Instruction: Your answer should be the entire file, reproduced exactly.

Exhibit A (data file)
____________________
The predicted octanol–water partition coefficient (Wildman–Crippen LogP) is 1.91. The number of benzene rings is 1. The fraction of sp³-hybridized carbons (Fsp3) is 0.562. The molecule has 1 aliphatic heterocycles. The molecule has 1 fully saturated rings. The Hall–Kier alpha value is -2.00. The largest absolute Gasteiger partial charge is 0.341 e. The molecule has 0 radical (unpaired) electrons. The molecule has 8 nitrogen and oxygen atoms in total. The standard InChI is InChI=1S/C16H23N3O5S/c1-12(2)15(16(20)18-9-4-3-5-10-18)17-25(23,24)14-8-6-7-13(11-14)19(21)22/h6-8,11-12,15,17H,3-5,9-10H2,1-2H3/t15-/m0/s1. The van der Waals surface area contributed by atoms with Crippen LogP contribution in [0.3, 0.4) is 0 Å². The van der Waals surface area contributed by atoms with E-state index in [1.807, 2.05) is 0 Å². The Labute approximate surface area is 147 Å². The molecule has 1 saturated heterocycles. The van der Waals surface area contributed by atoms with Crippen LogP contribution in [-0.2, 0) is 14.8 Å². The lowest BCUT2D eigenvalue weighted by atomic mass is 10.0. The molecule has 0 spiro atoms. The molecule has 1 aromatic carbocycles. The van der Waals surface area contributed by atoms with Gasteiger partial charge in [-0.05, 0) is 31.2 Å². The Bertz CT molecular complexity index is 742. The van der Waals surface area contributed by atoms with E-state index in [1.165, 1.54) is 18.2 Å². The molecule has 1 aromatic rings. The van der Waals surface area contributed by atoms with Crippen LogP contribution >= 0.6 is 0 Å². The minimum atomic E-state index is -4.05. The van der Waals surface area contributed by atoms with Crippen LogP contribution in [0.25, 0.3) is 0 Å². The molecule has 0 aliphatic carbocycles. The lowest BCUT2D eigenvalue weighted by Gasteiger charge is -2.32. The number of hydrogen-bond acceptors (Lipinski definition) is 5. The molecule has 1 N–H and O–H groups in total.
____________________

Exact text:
The predicted octanol–water partition coefficient (Wildman–Crippen LogP) is 1.91. The number of benzene rings is 1. The fraction of sp³-hybridized carbons (Fsp3) is 0.562. The molecule has 1 aliphatic heterocycles. The molecule has 1 fully saturated rings. The Hall–Kier alpha value is -2.00. The largest absolute Gasteiger partial charge is 0.341 e. The molecule has 0 radical (unpaired) electrons. The molecule has 8 nitrogen and oxygen atoms in total. The standard InChI is InChI=1S/C16H23N3O5S/c1-12(2)15(16(20)18-9-4-3-5-10-18)17-25(23,24)14-8-6-7-13(11-14)19(21)22/h6-8,11-12,15,17H,3-5,9-10H2,1-2H3/t15-/m0/s1. The van der Waals surface area contributed by atoms with Crippen LogP contribution in [0.3, 0.4) is 0 Å². The van der Waals surface area contributed by atoms with E-state index in [1.807, 2.05) is 0 Å². The Labute approximate surface area is 147 Å². The molecule has 1 saturated heterocycles. The van der Waals surface area contributed by atoms with Crippen LogP contribution in [-0.2, 0) is 14.8 Å². The lowest BCUT2D eigenvalue weighted by atomic mass is 10.0. The molecule has 0 spiro atoms. The molecule has 1 aromatic carbocycles. The van der Waals surface area contributed by atoms with Gasteiger partial charge in [-0.05, 0) is 31.2 Å². The Bertz CT molecular complexity index is 742. The van der Waals surface area contributed by atoms with E-state index in [1.165, 1.54) is 18.2 Å². The molecule has 1 aromatic rings. The van der Waals surface area contributed by atoms with Crippen LogP contribution >= 0.6 is 0 Å². The minimum atomic E-state index is -4.05. The van der Waals surface area contributed by atoms with Crippen LogP contribution in [0.25, 0.3) is 0 Å². The molecule has 0 aliphatic carbocycles. The lowest BCUT2D eigenvalue weighted by Gasteiger charge is -2.32. The number of hydrogen-bond acceptors (Lipinski definition) is 5. The molecule has 1 N–H and O–H groups in total.